Sunday, March 17, 2002

Hate crime not same as federal crime

        The FBI is following the Cincinnati Police Department's investigation into the fatal shooting of a Mexican man, but the agency likely will not get more involved.

        It's a common misconception that the federal agency handles all hate-motivated incidents, said Ed Boldt, counsel and spokesman for the Cincinnati FBI office.

        “There is no such thing as a federal hate crime statute,” he said. “That's the important thing to understand. These are not, in and of themselves, federal crimes.”

        The few the FBI can prosecute must fall under federal civil-rights statutes, where the death was intended to threaten, intimidate or to stop someone from the “free exercise of some right of privilege secured by the Constitution.”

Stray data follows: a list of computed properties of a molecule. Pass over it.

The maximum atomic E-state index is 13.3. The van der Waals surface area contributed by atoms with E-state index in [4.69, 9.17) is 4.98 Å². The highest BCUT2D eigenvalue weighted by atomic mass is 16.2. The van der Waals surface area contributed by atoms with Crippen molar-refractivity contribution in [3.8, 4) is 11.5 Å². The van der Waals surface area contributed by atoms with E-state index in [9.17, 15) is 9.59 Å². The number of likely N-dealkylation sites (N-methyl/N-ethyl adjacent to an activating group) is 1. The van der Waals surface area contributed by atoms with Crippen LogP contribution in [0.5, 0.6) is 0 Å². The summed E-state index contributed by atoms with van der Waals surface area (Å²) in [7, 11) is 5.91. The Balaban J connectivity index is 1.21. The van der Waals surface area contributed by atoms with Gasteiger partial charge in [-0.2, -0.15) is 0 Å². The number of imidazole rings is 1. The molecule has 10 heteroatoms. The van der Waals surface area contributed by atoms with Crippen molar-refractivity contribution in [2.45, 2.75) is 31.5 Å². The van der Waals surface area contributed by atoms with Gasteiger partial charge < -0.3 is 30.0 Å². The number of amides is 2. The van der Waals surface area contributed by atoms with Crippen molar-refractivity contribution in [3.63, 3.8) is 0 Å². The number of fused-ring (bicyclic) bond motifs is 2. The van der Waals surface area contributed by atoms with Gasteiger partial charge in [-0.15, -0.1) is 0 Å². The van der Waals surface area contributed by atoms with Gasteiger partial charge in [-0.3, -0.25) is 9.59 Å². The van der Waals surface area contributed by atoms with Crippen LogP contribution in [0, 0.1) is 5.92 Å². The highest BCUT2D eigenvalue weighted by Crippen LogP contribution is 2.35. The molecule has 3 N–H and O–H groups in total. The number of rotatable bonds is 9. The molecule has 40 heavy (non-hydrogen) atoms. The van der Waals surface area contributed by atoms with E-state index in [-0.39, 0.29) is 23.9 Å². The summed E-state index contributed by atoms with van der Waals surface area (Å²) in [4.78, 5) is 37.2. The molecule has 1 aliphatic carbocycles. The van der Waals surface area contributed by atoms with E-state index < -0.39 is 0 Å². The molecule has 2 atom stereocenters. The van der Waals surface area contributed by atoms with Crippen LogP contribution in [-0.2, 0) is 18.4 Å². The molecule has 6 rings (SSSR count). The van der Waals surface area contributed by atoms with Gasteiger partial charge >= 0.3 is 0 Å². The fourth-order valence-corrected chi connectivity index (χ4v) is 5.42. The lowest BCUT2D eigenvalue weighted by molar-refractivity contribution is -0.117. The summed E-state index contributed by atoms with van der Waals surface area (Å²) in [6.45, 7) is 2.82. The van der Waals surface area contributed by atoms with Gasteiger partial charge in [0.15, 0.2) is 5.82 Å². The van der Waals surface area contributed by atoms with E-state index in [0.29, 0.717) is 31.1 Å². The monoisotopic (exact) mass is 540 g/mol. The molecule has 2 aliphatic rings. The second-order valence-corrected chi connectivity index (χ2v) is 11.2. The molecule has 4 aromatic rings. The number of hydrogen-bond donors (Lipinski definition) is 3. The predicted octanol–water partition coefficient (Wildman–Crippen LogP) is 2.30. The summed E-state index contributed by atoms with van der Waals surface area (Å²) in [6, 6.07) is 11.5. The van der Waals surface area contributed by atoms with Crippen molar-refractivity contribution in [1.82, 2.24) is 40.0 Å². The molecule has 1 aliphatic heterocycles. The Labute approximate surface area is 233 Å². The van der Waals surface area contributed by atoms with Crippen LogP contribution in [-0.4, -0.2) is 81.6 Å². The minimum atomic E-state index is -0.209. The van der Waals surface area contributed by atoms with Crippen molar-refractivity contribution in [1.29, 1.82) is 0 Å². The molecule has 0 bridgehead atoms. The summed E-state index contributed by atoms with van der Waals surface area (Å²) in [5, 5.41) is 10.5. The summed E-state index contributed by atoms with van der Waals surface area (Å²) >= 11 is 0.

Mr. Boldt's examples:

        • A person killed on Election Day, while on his way to vote.

        • A crime witness murdered to silence his testimony.

        Many states do, however, have laws that specifically outlaw hate crimes. In Ohio, “ethnic intimidation” is a secondary charge added when an assault, killing or other crime is believed to have been motivated by the victim's ethnicity. Conviction on the secondary charge adds prison time.

        But in cases of murder, Mr. Boldt said, adding prison time doesn't necessarily mean that much since the primary charge already carries a life sentence.
        — Jane Prendergast

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